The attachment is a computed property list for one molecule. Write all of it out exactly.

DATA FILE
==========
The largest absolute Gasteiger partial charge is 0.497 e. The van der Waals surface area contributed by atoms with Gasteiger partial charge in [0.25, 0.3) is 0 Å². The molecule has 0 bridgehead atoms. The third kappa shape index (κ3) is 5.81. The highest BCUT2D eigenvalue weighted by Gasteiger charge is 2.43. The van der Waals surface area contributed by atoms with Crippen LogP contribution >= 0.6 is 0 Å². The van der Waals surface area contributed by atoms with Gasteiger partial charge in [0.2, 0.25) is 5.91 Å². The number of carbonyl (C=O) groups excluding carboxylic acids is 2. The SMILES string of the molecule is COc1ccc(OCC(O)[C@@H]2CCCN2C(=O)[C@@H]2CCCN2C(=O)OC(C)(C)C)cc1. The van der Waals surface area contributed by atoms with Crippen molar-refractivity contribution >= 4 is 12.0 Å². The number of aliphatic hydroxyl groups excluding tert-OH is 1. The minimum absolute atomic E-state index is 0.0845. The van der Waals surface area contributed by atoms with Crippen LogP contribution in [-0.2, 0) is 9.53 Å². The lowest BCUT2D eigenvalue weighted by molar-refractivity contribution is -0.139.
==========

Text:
The largest absolute Gasteiger partial charge is 0.497 e. The van der Waals surface area contributed by atoms with Gasteiger partial charge in [0.25, 0.3) is 0 Å². The molecule has 0 bridgehead atoms. The third kappa shape index (κ3) is 5.81. The highest BCUT2D eigenvalue weighted by Gasteiger charge is 2.43. The van der Waals surface area contributed by atoms with Crippen LogP contribution >= 0.6 is 0 Å². The van der Waals surface area contributed by atoms with Gasteiger partial charge in [0.2, 0.25) is 5.91 Å². The number of carbonyl (C=O) groups excluding carboxylic acids is 2. The SMILES string of the molecule is COc1ccc(OCC(O)[C@@H]2CCCN2C(=O)[C@@H]2CCCN2C(=O)OC(C)(C)C)cc1. The van der Waals surface area contributed by atoms with Crippen molar-refractivity contribution >= 4 is 12.0 Å². The number of aliphatic hydroxyl groups excluding tert-OH is 1. The minimum absolute atomic E-state index is 0.0845. The van der Waals surface area contributed by atoms with Crippen LogP contribution in [-0.2, 0) is 9.53 Å². The lowest BCUT2D eigenvalue weighted by molar-refractivity contribution is -0.139.